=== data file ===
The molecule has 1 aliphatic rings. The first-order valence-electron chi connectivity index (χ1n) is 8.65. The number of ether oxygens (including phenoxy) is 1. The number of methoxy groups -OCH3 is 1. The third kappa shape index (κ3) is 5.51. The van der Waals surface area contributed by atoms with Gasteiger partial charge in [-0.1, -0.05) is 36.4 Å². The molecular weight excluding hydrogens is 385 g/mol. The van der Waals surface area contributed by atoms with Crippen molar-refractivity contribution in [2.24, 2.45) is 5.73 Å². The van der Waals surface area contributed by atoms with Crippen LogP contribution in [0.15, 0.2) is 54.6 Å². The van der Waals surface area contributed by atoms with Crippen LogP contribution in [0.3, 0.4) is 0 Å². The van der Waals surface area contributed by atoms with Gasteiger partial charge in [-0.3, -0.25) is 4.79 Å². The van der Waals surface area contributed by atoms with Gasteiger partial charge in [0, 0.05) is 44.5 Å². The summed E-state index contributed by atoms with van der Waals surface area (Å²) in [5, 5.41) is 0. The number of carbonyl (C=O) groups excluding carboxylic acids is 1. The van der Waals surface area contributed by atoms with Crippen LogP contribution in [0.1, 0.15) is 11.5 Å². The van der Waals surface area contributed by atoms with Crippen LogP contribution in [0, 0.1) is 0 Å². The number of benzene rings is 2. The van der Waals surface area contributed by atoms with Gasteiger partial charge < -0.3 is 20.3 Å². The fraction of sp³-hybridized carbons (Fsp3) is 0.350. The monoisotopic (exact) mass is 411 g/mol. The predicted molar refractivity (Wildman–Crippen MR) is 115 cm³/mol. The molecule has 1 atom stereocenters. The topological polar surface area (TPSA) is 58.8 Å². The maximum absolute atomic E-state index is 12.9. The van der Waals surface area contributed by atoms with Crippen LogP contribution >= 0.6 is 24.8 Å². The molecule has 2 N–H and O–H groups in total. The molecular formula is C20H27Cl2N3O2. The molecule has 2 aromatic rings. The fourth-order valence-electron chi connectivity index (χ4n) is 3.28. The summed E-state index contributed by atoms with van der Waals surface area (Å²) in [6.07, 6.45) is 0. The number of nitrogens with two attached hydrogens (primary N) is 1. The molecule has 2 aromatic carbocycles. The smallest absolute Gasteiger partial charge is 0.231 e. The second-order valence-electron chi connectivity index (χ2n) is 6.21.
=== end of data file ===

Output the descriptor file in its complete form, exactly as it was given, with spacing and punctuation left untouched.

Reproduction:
The molecule has 1 aliphatic rings. The first-order valence-electron chi connectivity index (χ1n) is 8.65. The number of ether oxygens (including phenoxy) is 1. The number of methoxy groups -OCH3 is 1. The third kappa shape index (κ3) is 5.51. The van der Waals surface area contributed by atoms with Gasteiger partial charge in [-0.1, -0.05) is 36.4 Å². The molecular weight excluding hydrogens is 385 g/mol. The van der Waals surface area contributed by atoms with Crippen molar-refractivity contribution in [2.24, 2.45) is 5.73 Å². The van der Waals surface area contributed by atoms with Crippen LogP contribution in [0.15, 0.2) is 54.6 Å². The van der Waals surface area contributed by atoms with Crippen LogP contribution in [0.3, 0.4) is 0 Å². The van der Waals surface area contributed by atoms with Gasteiger partial charge in [-0.3, -0.25) is 4.79 Å². The van der Waals surface area contributed by atoms with Gasteiger partial charge in [0, 0.05) is 44.5 Å². The summed E-state index contributed by atoms with van der Waals surface area (Å²) in [5, 5.41) is 0. The number of carbonyl (C=O) groups excluding carboxylic acids is 1. The van der Waals surface area contributed by atoms with Crippen LogP contribution in [0.1, 0.15) is 11.5 Å². The van der Waals surface area contributed by atoms with Crippen LogP contribution in [0, 0.1) is 0 Å². The number of benzene rings is 2. The van der Waals surface area contributed by atoms with Gasteiger partial charge < -0.3 is 20.3 Å². The fraction of sp³-hybridized carbons (Fsp3) is 0.350. The monoisotopic (exact) mass is 411 g/mol. The predicted molar refractivity (Wildman–Crippen MR) is 115 cm³/mol. The molecule has 1 atom stereocenters. The topological polar surface area (TPSA) is 58.8 Å². The maximum absolute atomic E-state index is 12.9. The van der Waals surface area contributed by atoms with Crippen LogP contribution >= 0.6 is 24.8 Å². The molecule has 2 N–H and O–H groups in total. The molecular formula is C20H27Cl2N3O2. The molecule has 2 aromatic rings. The fourth-order valence-electron chi connectivity index (χ4n) is 3.28. The summed E-state index contributed by atoms with van der Waals surface area (Å²) in [6.07, 6.45) is 0. The number of nitrogens with two attached hydrogens (primary N) is 1. The molecule has 2 aromatic carbocycles. The smallest absolute Gasteiger partial charge is 0.231 e. The second-order valence-electron chi connectivity index (χ2n) is 6.21.